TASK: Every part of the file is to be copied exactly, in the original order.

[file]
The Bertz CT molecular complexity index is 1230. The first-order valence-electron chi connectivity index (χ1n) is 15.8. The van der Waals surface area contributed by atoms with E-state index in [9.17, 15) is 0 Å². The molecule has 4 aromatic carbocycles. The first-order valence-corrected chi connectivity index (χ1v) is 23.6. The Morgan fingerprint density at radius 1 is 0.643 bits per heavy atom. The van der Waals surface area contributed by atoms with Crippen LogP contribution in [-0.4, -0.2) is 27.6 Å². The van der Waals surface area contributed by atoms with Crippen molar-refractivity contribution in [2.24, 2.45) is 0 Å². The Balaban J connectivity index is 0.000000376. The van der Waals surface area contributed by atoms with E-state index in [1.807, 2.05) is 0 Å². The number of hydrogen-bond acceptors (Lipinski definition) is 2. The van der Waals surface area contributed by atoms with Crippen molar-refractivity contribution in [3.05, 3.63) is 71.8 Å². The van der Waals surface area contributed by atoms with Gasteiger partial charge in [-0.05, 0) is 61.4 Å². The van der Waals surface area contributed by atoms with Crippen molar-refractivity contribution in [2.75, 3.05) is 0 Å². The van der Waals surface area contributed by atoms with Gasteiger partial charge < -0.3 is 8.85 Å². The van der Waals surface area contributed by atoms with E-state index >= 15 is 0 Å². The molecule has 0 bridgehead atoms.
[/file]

The Bertz CT molecular complexity index is 1230. The first-order valence-electron chi connectivity index (χ1n) is 15.8. The van der Waals surface area contributed by atoms with E-state index in [9.17, 15) is 0 Å². The molecule has 4 aromatic carbocycles. The first-order valence-corrected chi connectivity index (χ1v) is 23.6. The Morgan fingerprint density at radius 1 is 0.643 bits per heavy atom. The van der Waals surface area contributed by atoms with Crippen LogP contribution in [-0.4, -0.2) is 27.6 Å². The van der Waals surface area contributed by atoms with Crippen molar-refractivity contribution in [2.24, 2.45) is 0 Å². The Balaban J connectivity index is 0.000000376. The van der Waals surface area contributed by atoms with E-state index in [1.807, 2.05) is 0 Å². The number of hydrogen-bond acceptors (Lipinski definition) is 2. The van der Waals surface area contributed by atoms with Crippen molar-refractivity contribution in [3.05, 3.63) is 71.8 Å². The van der Waals surface area contributed by atoms with Gasteiger partial charge in [-0.05, 0) is 61.4 Å². The van der Waals surface area contributed by atoms with Crippen molar-refractivity contribution in [2.75, 3.05) is 0 Å². The van der Waals surface area contributed by atoms with Gasteiger partial charge < -0.3 is 8.85 Å². The van der Waals surface area contributed by atoms with E-state index >= 15 is 0 Å². The molecule has 0 bridgehead atoms.